Many analysts actually estimate the DPRK to have possession of at least 12 kilograms of plutonium [1]which could be fashioned into six or more bombs. Also, missiles and long range aircraft aren't the only delivery mechanisms, a container ship holding a smuggled nuke would be perfectly dangerous. Finally, American military personnel in Japan and South Korea are horribly vulnerable. --WOVcenter 14:06, 10 March 2007 (EST)

This assumes that Communism is a viable political construct. Conservatives have held for years that Communism, with its lack of competitive pressures/opportunities is inherently flawed and doomed to fail. If that's true, then why would we have to combat it at all?

Also, for anyone that claims to follow Christ, why would we kill millions of people to establish a different political system on earth when the kingdom of heaven awaits? Jesus could have thrown the Romans out of Jerusalem with a thought. However, he didn't because the earth is not the prize. Right? - Citizzzen 03.14.07

Very good insight Citizzzen. The Earth and everything in it is finite. But Communism also hurts the people it governs and does not allow its people to take part in any religion, effectively condemning their souls to Hell. Doesn't God want us to protect and defend the oppressed? I don't see why not. And I don't think the Bible says that God is against war. I am sure war is not a part of His original plan - that original plan would be a perfect world where there is no need for war - but God protected the Israelites through multiple wars. Why would He do such a thing if He were against war? I think there is such a thing as a just war. --<<-David R->> 22:40, 14 March 2007 (EDT)

Wait... Are we saying that a person's immortal soul could be condemned to hell because an earthly government didn't allow them to pray? An all loving, all knowing God wouldn't understand that? That seems hard to accept... I agree that some wars are justified, but only from a human standpoint... It seems to me that the Jews were no closer to salvation in Jerusalem then they were in Egypt. Assuming of course that eternal salvation is linked to loving worshipping and accepting God, and not rituals and sacrifices... Citizzzen 03.15.07

Communism hasn't ever existed

It's pretty hard to eliminate something which hasn't yet been implemented. Thjazi 19:12, 3 April 2007 (EDT)

Real communism has never really existed in North Korea, it existed in Russia for a few years until Stalin though.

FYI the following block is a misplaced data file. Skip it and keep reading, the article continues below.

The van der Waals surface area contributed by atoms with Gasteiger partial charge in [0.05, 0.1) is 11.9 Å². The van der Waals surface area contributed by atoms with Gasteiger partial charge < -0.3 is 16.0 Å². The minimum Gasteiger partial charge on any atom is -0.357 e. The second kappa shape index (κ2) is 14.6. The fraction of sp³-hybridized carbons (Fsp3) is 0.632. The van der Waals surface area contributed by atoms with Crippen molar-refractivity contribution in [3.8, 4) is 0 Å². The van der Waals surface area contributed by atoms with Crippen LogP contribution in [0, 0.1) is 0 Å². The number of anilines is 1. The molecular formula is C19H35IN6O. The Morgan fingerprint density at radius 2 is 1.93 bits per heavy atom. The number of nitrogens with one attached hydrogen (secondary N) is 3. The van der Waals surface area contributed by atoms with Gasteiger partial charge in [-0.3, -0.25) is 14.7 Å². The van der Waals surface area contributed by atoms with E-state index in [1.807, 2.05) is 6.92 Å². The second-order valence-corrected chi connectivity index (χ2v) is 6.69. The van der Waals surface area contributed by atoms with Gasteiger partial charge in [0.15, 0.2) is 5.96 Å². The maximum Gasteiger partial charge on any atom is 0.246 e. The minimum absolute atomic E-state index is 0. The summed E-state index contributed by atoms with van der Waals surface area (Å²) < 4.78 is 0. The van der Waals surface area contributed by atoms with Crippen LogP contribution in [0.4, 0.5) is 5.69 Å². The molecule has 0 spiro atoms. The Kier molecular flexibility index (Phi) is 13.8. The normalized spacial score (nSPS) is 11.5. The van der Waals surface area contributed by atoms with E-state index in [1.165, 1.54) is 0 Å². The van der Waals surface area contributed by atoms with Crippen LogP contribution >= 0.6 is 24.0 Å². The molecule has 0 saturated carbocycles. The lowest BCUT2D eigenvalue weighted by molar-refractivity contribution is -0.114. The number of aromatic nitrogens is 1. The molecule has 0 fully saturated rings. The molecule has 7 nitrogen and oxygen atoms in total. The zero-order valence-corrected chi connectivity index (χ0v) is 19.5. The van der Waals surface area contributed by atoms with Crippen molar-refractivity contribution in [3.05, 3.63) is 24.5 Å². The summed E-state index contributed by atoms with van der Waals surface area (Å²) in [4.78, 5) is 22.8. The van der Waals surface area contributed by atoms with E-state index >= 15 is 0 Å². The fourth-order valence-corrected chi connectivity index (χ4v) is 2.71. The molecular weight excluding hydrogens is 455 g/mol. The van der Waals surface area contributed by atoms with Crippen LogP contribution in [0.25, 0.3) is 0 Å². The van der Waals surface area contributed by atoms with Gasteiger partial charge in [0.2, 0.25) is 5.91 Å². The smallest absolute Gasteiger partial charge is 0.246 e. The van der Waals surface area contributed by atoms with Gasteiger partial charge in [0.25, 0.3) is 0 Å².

Your argument is misleading, as you are changing the meaning of the term communism. If by "real communism" you mean "the stateless stage of society after socialism enforced by dictatorship has naturally withered away" then you are right (although still misleading).
If you use the word the way the framer of the question meant it, then you are simply in error. Communism (i.e., state-enforced socialism of the Marxist variety) has most certainly existed in North Korea. It was brutal, atheistic, and managed to starve and impoverish the populace almost as severely as Pol Pot did in Cambodia.
I suggest you re-read history. --Ed Poor Talk 16:09, 29 June 2007 (EDT)

Why re-read it, let's just rewrite it! J.Y.L.

In a stroke of historical irony this post may become obselete. The North Koreans have instituted Free Economic Zones in an experiment with capitalism. Soon they will take the path of China and we will have them by the balls. Yes! -Sam

Actually Communism has existed, although not as widely as most people think. The biggest problem with Communism is that quite simply, it almost always turns into a dictatorship. The only time (I'm aware of) that Communism existed without turning into a dictatorship was in Jiangxi Province in China, it was called the Chinese Soviet Republic (wasn't internationally recognised, and occupised territory in China), was created in 1931, and is one of the few examples of actual communism until they were kicked out of their territory by the Chinese Army (the real China). All nations considered Communist (such as Soviet Russia, China, North Korea) aren't actually Communist, just dictatorships formed under the pretext of Communism. - JamesCA 09:12, 21 August 2011 (EDT)